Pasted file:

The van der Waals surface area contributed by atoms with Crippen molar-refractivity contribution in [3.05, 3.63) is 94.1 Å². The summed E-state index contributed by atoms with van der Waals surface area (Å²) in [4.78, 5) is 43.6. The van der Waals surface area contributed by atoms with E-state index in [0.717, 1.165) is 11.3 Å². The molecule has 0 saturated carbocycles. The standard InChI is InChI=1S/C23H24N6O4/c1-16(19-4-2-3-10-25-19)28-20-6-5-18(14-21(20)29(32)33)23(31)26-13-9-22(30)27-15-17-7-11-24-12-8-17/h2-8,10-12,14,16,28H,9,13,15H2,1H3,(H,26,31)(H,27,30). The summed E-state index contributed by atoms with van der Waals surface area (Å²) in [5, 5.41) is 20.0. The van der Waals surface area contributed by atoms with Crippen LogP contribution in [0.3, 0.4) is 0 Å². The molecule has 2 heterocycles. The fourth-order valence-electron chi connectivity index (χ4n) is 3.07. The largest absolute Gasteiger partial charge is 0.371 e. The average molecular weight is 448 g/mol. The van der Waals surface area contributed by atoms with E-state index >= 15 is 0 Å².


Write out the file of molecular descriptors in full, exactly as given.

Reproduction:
The van der Waals surface area contributed by atoms with Crippen molar-refractivity contribution in [3.05, 3.63) is 94.1 Å². The summed E-state index contributed by atoms with van der Waals surface area (Å²) in [4.78, 5) is 43.6. The van der Waals surface area contributed by atoms with E-state index in [0.717, 1.165) is 11.3 Å². The molecule has 0 saturated carbocycles. The standard InChI is InChI=1S/C23H24N6O4/c1-16(19-4-2-3-10-25-19)28-20-6-5-18(14-21(20)29(32)33)23(31)26-13-9-22(30)27-15-17-7-11-24-12-8-17/h2-8,10-12,14,16,28H,9,13,15H2,1H3,(H,26,31)(H,27,30). The summed E-state index contributed by atoms with van der Waals surface area (Å²) in [5, 5.41) is 20.0. The van der Waals surface area contributed by atoms with Crippen LogP contribution in [0.3, 0.4) is 0 Å². The molecule has 2 heterocycles. The fourth-order valence-electron chi connectivity index (χ4n) is 3.07. The largest absolute Gasteiger partial charge is 0.371 e. The average molecular weight is 448 g/mol. The van der Waals surface area contributed by atoms with E-state index >= 15 is 0 Å².